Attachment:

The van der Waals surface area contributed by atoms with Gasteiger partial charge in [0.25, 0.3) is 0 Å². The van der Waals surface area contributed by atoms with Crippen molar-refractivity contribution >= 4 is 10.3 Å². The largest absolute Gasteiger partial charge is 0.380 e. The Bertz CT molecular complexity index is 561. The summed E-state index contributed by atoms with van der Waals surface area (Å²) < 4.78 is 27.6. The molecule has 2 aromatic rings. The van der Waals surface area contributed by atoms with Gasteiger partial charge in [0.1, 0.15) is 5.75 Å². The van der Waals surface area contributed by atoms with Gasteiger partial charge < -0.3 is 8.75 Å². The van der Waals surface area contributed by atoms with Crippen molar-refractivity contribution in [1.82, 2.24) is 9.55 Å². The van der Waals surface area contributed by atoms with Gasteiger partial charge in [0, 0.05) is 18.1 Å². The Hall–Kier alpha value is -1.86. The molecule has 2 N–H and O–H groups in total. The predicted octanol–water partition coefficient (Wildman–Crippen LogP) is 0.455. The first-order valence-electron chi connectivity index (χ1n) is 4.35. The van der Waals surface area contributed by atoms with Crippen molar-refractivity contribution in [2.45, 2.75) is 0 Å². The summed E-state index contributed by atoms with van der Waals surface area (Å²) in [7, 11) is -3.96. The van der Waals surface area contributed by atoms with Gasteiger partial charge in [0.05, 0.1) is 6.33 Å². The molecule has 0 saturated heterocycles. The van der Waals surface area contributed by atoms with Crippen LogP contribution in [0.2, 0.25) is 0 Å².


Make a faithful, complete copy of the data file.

The van der Waals surface area contributed by atoms with Gasteiger partial charge in [0.25, 0.3) is 0 Å². The van der Waals surface area contributed by atoms with Crippen molar-refractivity contribution >= 4 is 10.3 Å². The largest absolute Gasteiger partial charge is 0.380 e. The Bertz CT molecular complexity index is 561. The summed E-state index contributed by atoms with van der Waals surface area (Å²) < 4.78 is 27.6. The molecule has 2 aromatic rings. The van der Waals surface area contributed by atoms with Gasteiger partial charge in [0.1, 0.15) is 5.75 Å². The van der Waals surface area contributed by atoms with Gasteiger partial charge < -0.3 is 8.75 Å². The van der Waals surface area contributed by atoms with Crippen molar-refractivity contribution in [1.82, 2.24) is 9.55 Å². The van der Waals surface area contributed by atoms with Gasteiger partial charge in [0, 0.05) is 18.1 Å². The Hall–Kier alpha value is -1.86. The molecule has 2 N–H and O–H groups in total. The predicted octanol–water partition coefficient (Wildman–Crippen LogP) is 0.455. The first-order valence-electron chi connectivity index (χ1n) is 4.35. The van der Waals surface area contributed by atoms with Crippen molar-refractivity contribution in [2.45, 2.75) is 0 Å². The summed E-state index contributed by atoms with van der Waals surface area (Å²) in [7, 11) is -3.96. The van der Waals surface area contributed by atoms with Gasteiger partial charge in [0.05, 0.1) is 6.33 Å². The molecule has 0 saturated heterocycles. The van der Waals surface area contributed by atoms with Crippen LogP contribution in [0.2, 0.25) is 0 Å².